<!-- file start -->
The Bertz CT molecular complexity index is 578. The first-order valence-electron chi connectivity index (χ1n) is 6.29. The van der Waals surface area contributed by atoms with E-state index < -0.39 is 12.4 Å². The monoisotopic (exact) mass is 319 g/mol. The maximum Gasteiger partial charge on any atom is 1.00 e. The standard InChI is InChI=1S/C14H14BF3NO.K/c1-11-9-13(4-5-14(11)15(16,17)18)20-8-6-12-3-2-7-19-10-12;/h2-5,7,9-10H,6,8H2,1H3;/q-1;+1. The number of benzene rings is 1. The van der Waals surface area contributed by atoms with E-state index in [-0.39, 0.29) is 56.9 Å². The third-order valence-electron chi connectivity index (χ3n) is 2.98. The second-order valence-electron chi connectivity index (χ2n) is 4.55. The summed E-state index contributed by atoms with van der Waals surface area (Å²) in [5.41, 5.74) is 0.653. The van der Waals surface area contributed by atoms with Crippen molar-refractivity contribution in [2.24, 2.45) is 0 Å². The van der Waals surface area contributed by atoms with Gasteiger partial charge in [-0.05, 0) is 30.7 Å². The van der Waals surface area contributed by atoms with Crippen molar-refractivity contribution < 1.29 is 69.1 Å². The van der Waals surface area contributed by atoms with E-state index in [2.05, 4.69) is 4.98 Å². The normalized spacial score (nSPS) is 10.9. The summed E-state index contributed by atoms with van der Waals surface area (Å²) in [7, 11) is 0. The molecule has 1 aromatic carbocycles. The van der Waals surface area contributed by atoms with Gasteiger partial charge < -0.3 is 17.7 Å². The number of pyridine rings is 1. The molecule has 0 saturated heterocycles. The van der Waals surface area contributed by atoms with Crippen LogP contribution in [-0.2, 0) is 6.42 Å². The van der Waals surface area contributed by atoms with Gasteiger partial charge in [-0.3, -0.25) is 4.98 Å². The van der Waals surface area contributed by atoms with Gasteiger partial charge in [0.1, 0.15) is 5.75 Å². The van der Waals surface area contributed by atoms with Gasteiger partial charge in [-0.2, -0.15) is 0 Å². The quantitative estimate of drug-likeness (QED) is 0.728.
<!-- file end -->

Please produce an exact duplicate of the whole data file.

The Bertz CT molecular complexity index is 578. The first-order valence-electron chi connectivity index (χ1n) is 6.29. The van der Waals surface area contributed by atoms with E-state index < -0.39 is 12.4 Å². The monoisotopic (exact) mass is 319 g/mol. The maximum Gasteiger partial charge on any atom is 1.00 e. The standard InChI is InChI=1S/C14H14BF3NO.K/c1-11-9-13(4-5-14(11)15(16,17)18)20-8-6-12-3-2-7-19-10-12;/h2-5,7,9-10H,6,8H2,1H3;/q-1;+1. The number of benzene rings is 1. The van der Waals surface area contributed by atoms with E-state index in [-0.39, 0.29) is 56.9 Å². The third-order valence-electron chi connectivity index (χ3n) is 2.98. The second-order valence-electron chi connectivity index (χ2n) is 4.55. The summed E-state index contributed by atoms with van der Waals surface area (Å²) in [5.41, 5.74) is 0.653. The van der Waals surface area contributed by atoms with Crippen molar-refractivity contribution in [2.24, 2.45) is 0 Å². The van der Waals surface area contributed by atoms with Gasteiger partial charge in [-0.05, 0) is 30.7 Å². The van der Waals surface area contributed by atoms with Crippen molar-refractivity contribution < 1.29 is 69.1 Å². The van der Waals surface area contributed by atoms with E-state index in [2.05, 4.69) is 4.98 Å². The normalized spacial score (nSPS) is 10.9. The summed E-state index contributed by atoms with van der Waals surface area (Å²) in [7, 11) is 0. The molecule has 1 aromatic carbocycles. The van der Waals surface area contributed by atoms with Gasteiger partial charge < -0.3 is 17.7 Å². The number of pyridine rings is 1. The molecule has 0 saturated heterocycles. The van der Waals surface area contributed by atoms with Crippen LogP contribution in [-0.2, 0) is 6.42 Å². The van der Waals surface area contributed by atoms with Gasteiger partial charge in [-0.3, -0.25) is 4.98 Å². The van der Waals surface area contributed by atoms with Gasteiger partial charge in [0.1, 0.15) is 5.75 Å². The van der Waals surface area contributed by atoms with Gasteiger partial charge in [-0.2, -0.15) is 0 Å². The quantitative estimate of drug-likeness (QED) is 0.728.